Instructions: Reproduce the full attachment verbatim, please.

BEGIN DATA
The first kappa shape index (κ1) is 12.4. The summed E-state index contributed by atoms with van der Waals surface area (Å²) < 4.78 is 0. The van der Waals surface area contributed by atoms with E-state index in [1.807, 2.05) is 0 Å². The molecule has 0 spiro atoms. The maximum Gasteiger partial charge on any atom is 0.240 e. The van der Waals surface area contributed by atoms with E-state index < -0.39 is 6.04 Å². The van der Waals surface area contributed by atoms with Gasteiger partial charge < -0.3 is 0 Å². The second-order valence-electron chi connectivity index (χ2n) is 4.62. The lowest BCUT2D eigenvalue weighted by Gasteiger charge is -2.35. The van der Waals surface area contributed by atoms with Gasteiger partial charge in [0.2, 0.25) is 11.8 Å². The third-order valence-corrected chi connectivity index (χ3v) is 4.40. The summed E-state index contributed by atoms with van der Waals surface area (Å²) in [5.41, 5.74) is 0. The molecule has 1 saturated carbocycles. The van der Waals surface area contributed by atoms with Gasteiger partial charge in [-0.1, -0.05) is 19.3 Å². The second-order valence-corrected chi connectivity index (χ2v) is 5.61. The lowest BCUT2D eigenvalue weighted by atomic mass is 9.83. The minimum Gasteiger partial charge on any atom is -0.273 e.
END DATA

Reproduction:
The first kappa shape index (κ1) is 12.4. The summed E-state index contributed by atoms with van der Waals surface area (Å²) < 4.78 is 0. The van der Waals surface area contributed by atoms with E-state index in [1.807, 2.05) is 0 Å². The molecule has 0 spiro atoms. The maximum Gasteiger partial charge on any atom is 0.240 e. The van der Waals surface area contributed by atoms with E-state index < -0.39 is 6.04 Å². The van der Waals surface area contributed by atoms with Gasteiger partial charge < -0.3 is 0 Å². The second-order valence-electron chi connectivity index (χ2n) is 4.62. The lowest BCUT2D eigenvalue weighted by Gasteiger charge is -2.35. The van der Waals surface area contributed by atoms with Gasteiger partial charge in [0.2, 0.25) is 11.8 Å². The third-order valence-corrected chi connectivity index (χ3v) is 4.40. The summed E-state index contributed by atoms with van der Waals surface area (Å²) in [5.41, 5.74) is 0. The molecule has 1 saturated carbocycles. The van der Waals surface area contributed by atoms with Gasteiger partial charge in [-0.1, -0.05) is 19.3 Å². The second-order valence-corrected chi connectivity index (χ2v) is 5.61. The lowest BCUT2D eigenvalue weighted by atomic mass is 9.83. The minimum Gasteiger partial charge on any atom is -0.273 e.